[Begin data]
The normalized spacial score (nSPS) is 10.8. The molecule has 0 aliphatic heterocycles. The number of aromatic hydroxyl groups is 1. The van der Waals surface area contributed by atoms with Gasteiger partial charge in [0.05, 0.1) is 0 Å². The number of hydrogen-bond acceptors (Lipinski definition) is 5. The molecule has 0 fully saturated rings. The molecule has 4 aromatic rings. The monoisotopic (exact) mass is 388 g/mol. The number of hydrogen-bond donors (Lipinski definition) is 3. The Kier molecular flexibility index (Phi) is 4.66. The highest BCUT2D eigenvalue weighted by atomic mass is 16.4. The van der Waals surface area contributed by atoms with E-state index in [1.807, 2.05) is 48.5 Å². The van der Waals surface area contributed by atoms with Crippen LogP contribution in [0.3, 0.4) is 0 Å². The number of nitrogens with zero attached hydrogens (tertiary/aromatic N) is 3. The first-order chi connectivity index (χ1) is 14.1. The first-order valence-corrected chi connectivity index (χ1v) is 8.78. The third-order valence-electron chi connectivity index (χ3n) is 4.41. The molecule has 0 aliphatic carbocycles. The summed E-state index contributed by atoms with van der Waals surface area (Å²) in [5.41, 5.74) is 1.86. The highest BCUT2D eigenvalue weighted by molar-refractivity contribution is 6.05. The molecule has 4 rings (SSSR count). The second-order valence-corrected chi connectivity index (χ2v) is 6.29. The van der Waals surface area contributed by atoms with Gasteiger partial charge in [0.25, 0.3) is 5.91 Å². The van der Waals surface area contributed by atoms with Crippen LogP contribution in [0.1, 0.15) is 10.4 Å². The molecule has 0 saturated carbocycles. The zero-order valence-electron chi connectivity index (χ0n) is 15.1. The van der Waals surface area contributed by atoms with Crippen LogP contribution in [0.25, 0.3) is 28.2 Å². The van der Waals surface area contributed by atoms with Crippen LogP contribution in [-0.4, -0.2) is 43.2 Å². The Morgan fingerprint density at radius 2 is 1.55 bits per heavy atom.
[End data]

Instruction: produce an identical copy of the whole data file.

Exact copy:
The normalized spacial score (nSPS) is 10.8. The molecule has 0 aliphatic heterocycles. The number of aromatic hydroxyl groups is 1. The van der Waals surface area contributed by atoms with Gasteiger partial charge in [0.05, 0.1) is 0 Å². The number of hydrogen-bond acceptors (Lipinski definition) is 5. The molecule has 0 fully saturated rings. The molecule has 4 aromatic rings. The monoisotopic (exact) mass is 388 g/mol. The number of hydrogen-bond donors (Lipinski definition) is 3. The Kier molecular flexibility index (Phi) is 4.66. The highest BCUT2D eigenvalue weighted by atomic mass is 16.4. The van der Waals surface area contributed by atoms with E-state index in [1.807, 2.05) is 48.5 Å². The van der Waals surface area contributed by atoms with Crippen LogP contribution in [0.3, 0.4) is 0 Å². The number of nitrogens with zero attached hydrogens (tertiary/aromatic N) is 3. The first-order chi connectivity index (χ1) is 14.1. The first-order valence-corrected chi connectivity index (χ1v) is 8.78. The third-order valence-electron chi connectivity index (χ3n) is 4.41. The molecule has 0 aliphatic carbocycles. The summed E-state index contributed by atoms with van der Waals surface area (Å²) in [5.41, 5.74) is 1.86. The highest BCUT2D eigenvalue weighted by molar-refractivity contribution is 6.05. The molecule has 4 rings (SSSR count). The second-order valence-corrected chi connectivity index (χ2v) is 6.29. The van der Waals surface area contributed by atoms with Gasteiger partial charge in [0.25, 0.3) is 5.91 Å². The van der Waals surface area contributed by atoms with Crippen LogP contribution in [0.1, 0.15) is 10.4 Å². The molecule has 0 saturated carbocycles. The zero-order valence-electron chi connectivity index (χ0n) is 15.1. The van der Waals surface area contributed by atoms with Crippen LogP contribution in [0.25, 0.3) is 28.2 Å². The van der Waals surface area contributed by atoms with Crippen LogP contribution in [-0.4, -0.2) is 43.2 Å². The Morgan fingerprint density at radius 2 is 1.55 bits per heavy atom.